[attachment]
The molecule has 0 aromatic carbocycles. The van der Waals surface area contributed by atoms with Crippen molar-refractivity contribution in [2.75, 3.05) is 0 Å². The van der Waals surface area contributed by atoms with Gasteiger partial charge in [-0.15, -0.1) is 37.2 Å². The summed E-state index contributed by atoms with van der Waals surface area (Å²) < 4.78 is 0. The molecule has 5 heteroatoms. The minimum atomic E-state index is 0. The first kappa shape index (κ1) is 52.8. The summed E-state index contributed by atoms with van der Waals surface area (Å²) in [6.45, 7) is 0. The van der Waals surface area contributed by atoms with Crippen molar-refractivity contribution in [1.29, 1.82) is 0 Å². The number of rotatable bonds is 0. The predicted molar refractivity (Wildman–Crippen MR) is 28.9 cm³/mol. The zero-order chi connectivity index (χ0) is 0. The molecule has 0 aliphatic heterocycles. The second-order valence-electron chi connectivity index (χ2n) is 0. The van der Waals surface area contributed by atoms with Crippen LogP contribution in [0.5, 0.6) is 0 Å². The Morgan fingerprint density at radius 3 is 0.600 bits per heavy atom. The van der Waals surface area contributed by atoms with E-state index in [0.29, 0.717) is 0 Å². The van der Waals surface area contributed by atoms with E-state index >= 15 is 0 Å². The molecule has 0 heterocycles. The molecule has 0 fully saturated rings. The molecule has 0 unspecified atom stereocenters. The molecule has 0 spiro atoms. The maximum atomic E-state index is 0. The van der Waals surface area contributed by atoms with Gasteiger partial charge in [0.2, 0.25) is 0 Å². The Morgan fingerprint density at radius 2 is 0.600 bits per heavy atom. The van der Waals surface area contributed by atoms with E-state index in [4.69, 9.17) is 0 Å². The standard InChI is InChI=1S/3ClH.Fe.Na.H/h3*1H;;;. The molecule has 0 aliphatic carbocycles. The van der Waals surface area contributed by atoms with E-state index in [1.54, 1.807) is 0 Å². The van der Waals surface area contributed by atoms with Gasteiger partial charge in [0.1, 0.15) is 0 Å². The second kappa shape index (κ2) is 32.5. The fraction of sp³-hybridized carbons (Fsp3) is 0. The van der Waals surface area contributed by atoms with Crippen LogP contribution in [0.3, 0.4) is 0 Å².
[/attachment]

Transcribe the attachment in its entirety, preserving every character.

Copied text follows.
The molecule has 0 aromatic carbocycles. The van der Waals surface area contributed by atoms with Crippen molar-refractivity contribution in [2.75, 3.05) is 0 Å². The van der Waals surface area contributed by atoms with Gasteiger partial charge in [-0.15, -0.1) is 37.2 Å². The summed E-state index contributed by atoms with van der Waals surface area (Å²) < 4.78 is 0. The molecule has 5 heteroatoms. The minimum atomic E-state index is 0. The first kappa shape index (κ1) is 52.8. The summed E-state index contributed by atoms with van der Waals surface area (Å²) in [6.45, 7) is 0. The van der Waals surface area contributed by atoms with Crippen molar-refractivity contribution in [1.29, 1.82) is 0 Å². The number of rotatable bonds is 0. The predicted molar refractivity (Wildman–Crippen MR) is 28.9 cm³/mol. The zero-order chi connectivity index (χ0) is 0. The molecule has 0 aliphatic heterocycles. The second-order valence-electron chi connectivity index (χ2n) is 0. The van der Waals surface area contributed by atoms with Crippen LogP contribution in [0.5, 0.6) is 0 Å². The Morgan fingerprint density at radius 3 is 0.600 bits per heavy atom. The van der Waals surface area contributed by atoms with E-state index in [0.29, 0.717) is 0 Å². The van der Waals surface area contributed by atoms with E-state index >= 15 is 0 Å². The molecule has 0 heterocycles. The molecule has 0 fully saturated rings. The molecule has 0 unspecified atom stereocenters. The molecule has 0 spiro atoms. The maximum atomic E-state index is 0. The van der Waals surface area contributed by atoms with Gasteiger partial charge in [0.2, 0.25) is 0 Å². The Morgan fingerprint density at radius 2 is 0.600 bits per heavy atom. The van der Waals surface area contributed by atoms with E-state index in [4.69, 9.17) is 0 Å². The standard InChI is InChI=1S/3ClH.Fe.Na.H/h3*1H;;;. The molecule has 0 aliphatic carbocycles. The van der Waals surface area contributed by atoms with E-state index in [1.54, 1.807) is 0 Å². The van der Waals surface area contributed by atoms with Gasteiger partial charge in [0.1, 0.15) is 0 Å². The second kappa shape index (κ2) is 32.5. The fraction of sp³-hybridized carbons (Fsp3) is 0. The van der Waals surface area contributed by atoms with Crippen LogP contribution in [0.3, 0.4) is 0 Å².